RANDY HOFFER and GALYENA HOFFER, husband and wife, as guardians of the minor child plaintiff, J.S.H., Plaintiffs-Respondents,
SCOTT A. SHAPPARD, D.O.; SAINT ALPHONSUS REGIONAL MEDICAL CENTER, dba SAINT ALPHONSUS MEDICAL GROUP; and GENESIS MEDICAL CENTER, P.A., Defendants-Appellants, and STANLEY J. WATERS, M.D; STANLEY J. WATERS, dba AMERICANA ORTHOPAEDICS; SHANA L. TUBACH, M.D.; and SAINT ALPHONSUS PHYSICIANS, P.A., an Idaho corporation, Defendants.
Opinion No. 105
from the District Court of the Fourth Judicial District of
the State of Idaho, Ada County. Hon. Gerald F. Schroeder,
Senior District Judge.
judgment of the district court is affirmed.
Tolman Farley, PLLC, Boise, for appellants Scott A. Shappard,
D.O. and Genesis Medical Center, P.A. Raymond D. Powers
Brassey Crawford, PLLC, Boise, for appellant Saint Alphonsus
Regional Medical Center. Andrew C. Brassey appeared.
Rossman Law Group, PLLC, Boise, for respondents. Eric S.
Shappard, D.O., Genesis Medical Center, P.A., and St.
Alphonsus Regional Medical Center (collectively
"Providers") appeal from an $847, 974.46 judgment
entered against them after a jury trial. Randy and Galyena
Hoffer brought this action on behalf of their minor child,
J.H. The jury found that Dr. Shappard negligently and
recklessly failed to diagnose J.H.'s medical condition.
The district court denied Providers' post-trial motions
seeking to correct the verdict, a new trial, and judgment
notwithstanding the verdict (JNOV). Providers appeal from the
denial of these motions and further assert that the district
court erred at trial by refusing to send an exhibit back to
the jury room for deliberations and in its jury instructions.
FACTUAL AND PROCEDURAL BACKGROUND
case relates to J.H.'s developmental dysplasia of the hip
(DDH), which is an abnormality involving a joint dislocation
at the hip. Early diagnosis of DDH in children is important
because early treatment is much easier, less invasive, less
complicated, and more effective. Risk factors for a child to
develop DDH include: breach birth, female gender, premature
birth, first-born child, and high birth weight. In order to
diagnose DDH, a physician examines the child, looking for
palpable hip instability, unequal leg lengths, asymmetrical
skin folds, and irregular gait.
female child, was born five weeks short of full term in
September of 2008. She was Galyena's first child. Various
doctors who examined J.H. during the first six weeks of her
life did not observe signs of DDH.
November 13, 2008, and October 5, 2009, Dr. Shappard saw J.H.
for five well-baby examinations. Evidence presented at trial
indicated that J.H. had an asymmetrical skin fold at all five
examinations. Galyena repeatedly asked Dr. Shappard, through
verbal and written questions, about the fold but Dr. Shappard
did not recognize the fold as a concern. Galyena repeatedly
expressed concern, both verbally and in writing, that
J.H.'s legs were not the same length. Dr. Shappard did
not find a difference in leg length. At J.H.'s final
examination by Dr. Shappard, Galyena asked Dr. Shappard about
J.H. walking tip-toe on only one leg. Galyena's testimony
and notes regarding her questions reflect that Dr. Shappard
responded that such tip-toe walking was normal for children
until age two. Galyena also testified that Dr. Shappard never
asked to see J.H. walk with parental assistance.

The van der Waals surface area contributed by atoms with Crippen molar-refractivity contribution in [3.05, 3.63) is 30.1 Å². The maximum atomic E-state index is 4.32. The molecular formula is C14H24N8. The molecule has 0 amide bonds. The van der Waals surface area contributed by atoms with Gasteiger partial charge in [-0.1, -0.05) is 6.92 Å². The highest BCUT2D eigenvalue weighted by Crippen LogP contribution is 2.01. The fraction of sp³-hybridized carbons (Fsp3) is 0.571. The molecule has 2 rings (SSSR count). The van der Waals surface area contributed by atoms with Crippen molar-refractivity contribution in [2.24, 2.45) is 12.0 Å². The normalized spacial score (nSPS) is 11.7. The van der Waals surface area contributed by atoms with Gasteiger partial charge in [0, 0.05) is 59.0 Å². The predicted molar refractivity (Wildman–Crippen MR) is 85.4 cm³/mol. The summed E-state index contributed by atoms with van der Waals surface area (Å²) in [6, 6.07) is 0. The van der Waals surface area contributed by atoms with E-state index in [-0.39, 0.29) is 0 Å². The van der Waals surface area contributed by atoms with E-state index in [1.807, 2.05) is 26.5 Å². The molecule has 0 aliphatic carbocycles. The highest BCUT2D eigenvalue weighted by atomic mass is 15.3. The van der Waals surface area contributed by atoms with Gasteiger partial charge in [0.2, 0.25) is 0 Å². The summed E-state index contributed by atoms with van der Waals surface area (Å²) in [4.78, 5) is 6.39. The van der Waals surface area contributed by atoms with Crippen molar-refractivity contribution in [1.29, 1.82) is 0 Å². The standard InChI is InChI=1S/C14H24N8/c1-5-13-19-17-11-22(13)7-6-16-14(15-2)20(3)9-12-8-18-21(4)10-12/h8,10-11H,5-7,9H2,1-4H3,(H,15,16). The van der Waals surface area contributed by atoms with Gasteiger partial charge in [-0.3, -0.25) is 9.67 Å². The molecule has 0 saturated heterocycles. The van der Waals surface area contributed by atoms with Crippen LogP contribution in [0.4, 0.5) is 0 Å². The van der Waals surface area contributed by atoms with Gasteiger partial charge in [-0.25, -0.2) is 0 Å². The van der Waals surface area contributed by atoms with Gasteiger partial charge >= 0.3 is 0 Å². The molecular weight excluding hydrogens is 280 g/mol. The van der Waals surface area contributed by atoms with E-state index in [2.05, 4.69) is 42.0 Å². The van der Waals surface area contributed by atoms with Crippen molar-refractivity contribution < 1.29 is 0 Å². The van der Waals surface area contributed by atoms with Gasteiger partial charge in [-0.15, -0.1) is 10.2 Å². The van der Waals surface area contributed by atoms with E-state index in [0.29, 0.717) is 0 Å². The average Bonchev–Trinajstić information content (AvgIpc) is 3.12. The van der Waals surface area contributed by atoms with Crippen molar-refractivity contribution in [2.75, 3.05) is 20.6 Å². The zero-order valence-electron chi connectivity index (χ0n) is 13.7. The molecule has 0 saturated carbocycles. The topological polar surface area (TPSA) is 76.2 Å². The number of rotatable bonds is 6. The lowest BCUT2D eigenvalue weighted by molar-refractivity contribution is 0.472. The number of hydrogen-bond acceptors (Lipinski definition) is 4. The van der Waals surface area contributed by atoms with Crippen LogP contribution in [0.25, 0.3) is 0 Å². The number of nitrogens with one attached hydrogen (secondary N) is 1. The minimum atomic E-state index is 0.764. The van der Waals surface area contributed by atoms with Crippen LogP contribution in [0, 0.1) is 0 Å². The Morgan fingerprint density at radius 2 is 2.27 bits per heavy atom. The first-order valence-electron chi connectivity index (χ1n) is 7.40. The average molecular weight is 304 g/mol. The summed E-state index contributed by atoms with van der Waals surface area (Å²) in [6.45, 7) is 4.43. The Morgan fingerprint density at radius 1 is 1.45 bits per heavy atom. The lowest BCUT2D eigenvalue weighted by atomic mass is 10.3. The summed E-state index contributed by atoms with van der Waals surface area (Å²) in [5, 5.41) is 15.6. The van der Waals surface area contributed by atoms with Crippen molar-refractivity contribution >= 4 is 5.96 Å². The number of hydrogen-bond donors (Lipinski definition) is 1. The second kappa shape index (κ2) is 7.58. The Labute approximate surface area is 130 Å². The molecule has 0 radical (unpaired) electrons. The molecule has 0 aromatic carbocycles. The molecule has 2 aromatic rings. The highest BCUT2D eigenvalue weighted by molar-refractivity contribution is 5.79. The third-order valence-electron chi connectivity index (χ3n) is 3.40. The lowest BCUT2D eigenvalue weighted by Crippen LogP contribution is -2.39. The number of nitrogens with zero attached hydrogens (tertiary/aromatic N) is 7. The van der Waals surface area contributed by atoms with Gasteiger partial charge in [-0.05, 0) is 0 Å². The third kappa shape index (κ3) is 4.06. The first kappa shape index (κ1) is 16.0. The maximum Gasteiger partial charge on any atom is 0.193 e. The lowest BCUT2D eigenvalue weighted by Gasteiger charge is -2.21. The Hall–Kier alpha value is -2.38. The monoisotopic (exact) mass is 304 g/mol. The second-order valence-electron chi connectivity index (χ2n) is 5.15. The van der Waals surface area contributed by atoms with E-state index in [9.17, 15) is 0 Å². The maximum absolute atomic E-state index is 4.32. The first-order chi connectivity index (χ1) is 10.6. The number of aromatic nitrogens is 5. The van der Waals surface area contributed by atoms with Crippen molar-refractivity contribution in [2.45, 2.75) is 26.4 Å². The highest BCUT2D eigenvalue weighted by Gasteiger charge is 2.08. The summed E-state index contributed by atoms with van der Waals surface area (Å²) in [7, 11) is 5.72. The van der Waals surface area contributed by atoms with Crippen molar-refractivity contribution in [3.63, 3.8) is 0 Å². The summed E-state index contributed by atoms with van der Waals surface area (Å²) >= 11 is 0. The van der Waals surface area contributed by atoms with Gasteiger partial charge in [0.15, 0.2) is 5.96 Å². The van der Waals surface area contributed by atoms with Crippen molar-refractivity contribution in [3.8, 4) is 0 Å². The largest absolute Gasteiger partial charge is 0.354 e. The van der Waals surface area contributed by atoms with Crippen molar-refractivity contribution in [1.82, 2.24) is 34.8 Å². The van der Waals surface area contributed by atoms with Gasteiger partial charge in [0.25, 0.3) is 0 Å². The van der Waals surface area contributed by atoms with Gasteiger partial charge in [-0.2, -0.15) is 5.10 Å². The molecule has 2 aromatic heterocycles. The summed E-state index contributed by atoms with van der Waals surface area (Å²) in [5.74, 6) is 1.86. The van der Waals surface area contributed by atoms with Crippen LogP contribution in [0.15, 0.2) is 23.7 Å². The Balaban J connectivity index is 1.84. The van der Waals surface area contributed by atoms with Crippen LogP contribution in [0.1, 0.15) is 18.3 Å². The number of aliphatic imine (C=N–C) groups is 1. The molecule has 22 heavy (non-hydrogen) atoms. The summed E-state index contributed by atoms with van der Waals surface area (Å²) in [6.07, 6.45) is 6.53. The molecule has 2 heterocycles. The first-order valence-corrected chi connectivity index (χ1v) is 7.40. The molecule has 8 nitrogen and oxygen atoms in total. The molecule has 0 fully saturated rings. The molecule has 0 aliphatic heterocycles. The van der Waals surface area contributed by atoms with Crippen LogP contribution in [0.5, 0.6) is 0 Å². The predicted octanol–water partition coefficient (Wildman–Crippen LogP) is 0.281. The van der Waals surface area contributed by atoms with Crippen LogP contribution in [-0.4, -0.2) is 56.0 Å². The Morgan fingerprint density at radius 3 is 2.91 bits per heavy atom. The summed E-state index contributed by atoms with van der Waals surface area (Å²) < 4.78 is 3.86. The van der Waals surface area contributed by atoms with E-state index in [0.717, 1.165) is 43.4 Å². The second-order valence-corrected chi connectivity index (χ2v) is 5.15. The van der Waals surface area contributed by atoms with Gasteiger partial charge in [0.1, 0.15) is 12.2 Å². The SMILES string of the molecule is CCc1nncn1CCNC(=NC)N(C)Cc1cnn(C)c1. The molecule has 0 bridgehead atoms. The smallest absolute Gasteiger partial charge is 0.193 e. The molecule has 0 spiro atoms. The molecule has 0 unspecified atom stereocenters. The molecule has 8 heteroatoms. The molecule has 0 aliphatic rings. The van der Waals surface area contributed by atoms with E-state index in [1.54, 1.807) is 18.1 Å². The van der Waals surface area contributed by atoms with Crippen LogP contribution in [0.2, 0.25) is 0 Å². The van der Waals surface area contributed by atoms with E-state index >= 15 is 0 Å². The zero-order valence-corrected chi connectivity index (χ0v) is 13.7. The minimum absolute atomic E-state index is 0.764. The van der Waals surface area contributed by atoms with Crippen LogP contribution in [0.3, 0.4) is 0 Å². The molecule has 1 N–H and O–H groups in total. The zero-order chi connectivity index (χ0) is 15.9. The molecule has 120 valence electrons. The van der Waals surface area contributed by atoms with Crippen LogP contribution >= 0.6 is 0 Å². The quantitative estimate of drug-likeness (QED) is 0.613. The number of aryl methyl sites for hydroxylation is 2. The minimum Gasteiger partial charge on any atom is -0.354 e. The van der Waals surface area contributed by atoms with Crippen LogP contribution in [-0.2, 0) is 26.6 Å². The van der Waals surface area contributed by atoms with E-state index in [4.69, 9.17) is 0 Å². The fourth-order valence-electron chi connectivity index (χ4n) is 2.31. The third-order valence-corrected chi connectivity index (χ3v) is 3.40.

the Hoffers' expert witnesses, Dr. David Butuk, opined
that Dr. Shappard failed to comply with the community
standard of health care practice because of his disregard for
the presence of an obvious asymmetrical skin fold, a
difference in leg length, and repeated expressions of
parental concern. Dr. Butuk testified that: "Any parent
complaint that comes on repeated visits of any concern like
that, it's a big red flag. The standard of care is that
you have to address that and start moving forward with other
subsequently had problems while learning to walk that appear
to have resulted from DDH. Because of these problems, the
Hoffers took her to an orthopedic specialist, Dr. Stanley
Waters, for two visits in February and December of 2010. Dr.
Waters recognized that J.H. had DDH, but did not tell the
Hoffers that she needed immediate treatment. Galyena
testified that Dr. Waters told her that "God and nature
will take care" of J.H.'s hip.
of 2012, the Hoffers took J.H. to Dr. Larry Showalter. Dr.
Showalter identified an inch and a half leg difference and
the presence of an asymmetrical skin fold. Dr. Showalter
immediately ordered x-rays and subsequently performed open
reduction surgery in August of 2012, when J.H. was four years
old. He testified that the results of the surgery have
"so far" been good, but there are risks of
"big complications" in the future.
jury received evidence for nearly two weeks. In addition to
medical testimony, the jury heard testimony about J.H.'s
future damages. The Hoffers' vocational rehabilitation
expert, Douglas Crum, testified that J.H. would need two to
three hip replacement surgeries during her lifetime, each
resulting in about a 15% loss of function. The Hoffers'
economic expert, Dennis Reinstein, testified as to the
present value of an individual's expected earning
capacity based on four different levels of education.
special verdict, the jury found that Dr. Shappard had failed
to meet the applicable standard of health care practice and
that Dr. Shappard's conduct was reckless. The jury
apportioned 20% fault to Dr. Waters and the remaining 80% to Dr.
Shappard. The jury awarded $289, 000 in non-economic damages
and $750, 000 in economic damages. Providers' counsel
received permission from two jurors to speak with them. The
two jurors told Providers' counsel that the jury had
inadvertently switched the numbers for the non-economic and
economic damages award on the special verdict form, but the
figures were otherwise correct. Affidavits to this effect
from both jurors were filed. The other ten jurors, including
the presiding juror, did not speak with Providers'
district court entered judgment against Providers. Providers
moved for JNOV, a new trial, and to correct the verdict. The
district court denied these motions. Providers timely
STANDARD OF REVIEW
"A trial court has broad discretion in ruling on a
motion for a new trial." Blizzard v.
Lundeby, 156 Idaho 204, 206, 322 P.3d 286, 288
(2014). When considering a challenge to a discretionary
decision by the trial court, we consider:
(1) whether the trial court correctly perceived the issue as
one of discretion; (2) whether the trial court acted within
the outer boundaries of its discretion and consistently with